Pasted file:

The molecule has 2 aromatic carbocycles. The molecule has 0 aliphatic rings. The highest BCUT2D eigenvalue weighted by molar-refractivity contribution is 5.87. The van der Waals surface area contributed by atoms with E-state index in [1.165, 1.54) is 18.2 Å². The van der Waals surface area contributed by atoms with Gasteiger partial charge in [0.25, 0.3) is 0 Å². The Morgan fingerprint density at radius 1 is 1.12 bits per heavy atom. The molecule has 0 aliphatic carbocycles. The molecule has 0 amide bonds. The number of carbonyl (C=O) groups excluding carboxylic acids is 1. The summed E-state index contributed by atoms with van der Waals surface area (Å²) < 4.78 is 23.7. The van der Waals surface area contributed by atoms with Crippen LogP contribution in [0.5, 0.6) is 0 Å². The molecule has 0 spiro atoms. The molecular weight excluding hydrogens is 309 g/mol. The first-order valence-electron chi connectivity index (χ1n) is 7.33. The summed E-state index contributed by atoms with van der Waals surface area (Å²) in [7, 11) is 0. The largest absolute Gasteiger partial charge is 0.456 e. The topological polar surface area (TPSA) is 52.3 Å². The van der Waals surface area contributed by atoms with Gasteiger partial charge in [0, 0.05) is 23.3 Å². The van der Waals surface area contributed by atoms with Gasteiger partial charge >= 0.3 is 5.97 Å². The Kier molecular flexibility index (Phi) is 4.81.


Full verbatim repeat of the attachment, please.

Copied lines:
The molecule has 2 aromatic carbocycles. The molecule has 0 aliphatic rings. The highest BCUT2D eigenvalue weighted by molar-refractivity contribution is 5.87. The van der Waals surface area contributed by atoms with E-state index in [1.165, 1.54) is 18.2 Å². The van der Waals surface area contributed by atoms with Gasteiger partial charge in [0.25, 0.3) is 0 Å². The Morgan fingerprint density at radius 1 is 1.12 bits per heavy atom. The molecule has 0 aliphatic carbocycles. The molecule has 0 amide bonds. The number of carbonyl (C=O) groups excluding carboxylic acids is 1. The summed E-state index contributed by atoms with van der Waals surface area (Å²) < 4.78 is 23.7. The van der Waals surface area contributed by atoms with Crippen LogP contribution in [0.5, 0.6) is 0 Å². The molecule has 0 spiro atoms. The molecular weight excluding hydrogens is 309 g/mol. The first-order valence-electron chi connectivity index (χ1n) is 7.33. The summed E-state index contributed by atoms with van der Waals surface area (Å²) in [7, 11) is 0. The largest absolute Gasteiger partial charge is 0.456 e. The topological polar surface area (TPSA) is 52.3 Å². The van der Waals surface area contributed by atoms with Gasteiger partial charge in [0, 0.05) is 23.3 Å². The van der Waals surface area contributed by atoms with Gasteiger partial charge >= 0.3 is 5.97 Å². The Kier molecular flexibility index (Phi) is 4.81.